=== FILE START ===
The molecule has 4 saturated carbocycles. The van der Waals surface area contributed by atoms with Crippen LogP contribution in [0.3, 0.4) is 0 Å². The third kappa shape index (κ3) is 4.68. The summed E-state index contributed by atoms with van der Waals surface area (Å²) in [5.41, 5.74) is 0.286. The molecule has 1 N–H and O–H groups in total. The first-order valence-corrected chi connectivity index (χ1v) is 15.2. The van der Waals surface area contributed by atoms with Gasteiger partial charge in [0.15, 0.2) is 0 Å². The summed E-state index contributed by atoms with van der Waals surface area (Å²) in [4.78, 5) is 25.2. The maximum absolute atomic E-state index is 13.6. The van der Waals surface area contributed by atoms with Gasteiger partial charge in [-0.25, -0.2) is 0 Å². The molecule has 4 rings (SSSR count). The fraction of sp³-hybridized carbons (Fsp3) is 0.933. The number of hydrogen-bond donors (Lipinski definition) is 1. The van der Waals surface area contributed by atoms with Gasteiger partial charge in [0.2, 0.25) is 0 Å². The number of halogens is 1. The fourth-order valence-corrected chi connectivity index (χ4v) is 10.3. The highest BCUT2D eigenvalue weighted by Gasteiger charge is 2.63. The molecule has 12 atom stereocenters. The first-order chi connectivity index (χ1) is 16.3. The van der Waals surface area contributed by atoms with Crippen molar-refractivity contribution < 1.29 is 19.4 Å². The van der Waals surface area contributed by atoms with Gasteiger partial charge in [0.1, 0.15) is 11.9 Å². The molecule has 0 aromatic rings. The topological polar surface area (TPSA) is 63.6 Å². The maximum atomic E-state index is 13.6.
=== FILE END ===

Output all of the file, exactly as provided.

The molecule has 4 saturated carbocycles. The van der Waals surface area contributed by atoms with Crippen LogP contribution in [0.3, 0.4) is 0 Å². The third kappa shape index (κ3) is 4.68. The summed E-state index contributed by atoms with van der Waals surface area (Å²) in [5.41, 5.74) is 0.286. The molecule has 1 N–H and O–H groups in total. The first-order valence-corrected chi connectivity index (χ1v) is 15.2. The van der Waals surface area contributed by atoms with Gasteiger partial charge in [0.15, 0.2) is 0 Å². The summed E-state index contributed by atoms with van der Waals surface area (Å²) in [4.78, 5) is 25.2. The maximum absolute atomic E-state index is 13.6. The van der Waals surface area contributed by atoms with Gasteiger partial charge in [-0.25, -0.2) is 0 Å². The molecule has 4 rings (SSSR count). The fraction of sp³-hybridized carbons (Fsp3) is 0.933. The number of hydrogen-bond donors (Lipinski definition) is 1. The van der Waals surface area contributed by atoms with Gasteiger partial charge in [0.2, 0.25) is 0 Å². The number of halogens is 1. The fourth-order valence-corrected chi connectivity index (χ4v) is 10.3. The highest BCUT2D eigenvalue weighted by Gasteiger charge is 2.63. The molecule has 12 atom stereocenters. The first-order chi connectivity index (χ1) is 16.3. The van der Waals surface area contributed by atoms with Crippen molar-refractivity contribution < 1.29 is 19.4 Å². The van der Waals surface area contributed by atoms with Gasteiger partial charge in [0.1, 0.15) is 11.9 Å². The molecule has 0 aromatic rings. The topological polar surface area (TPSA) is 63.6 Å². The maximum atomic E-state index is 13.6.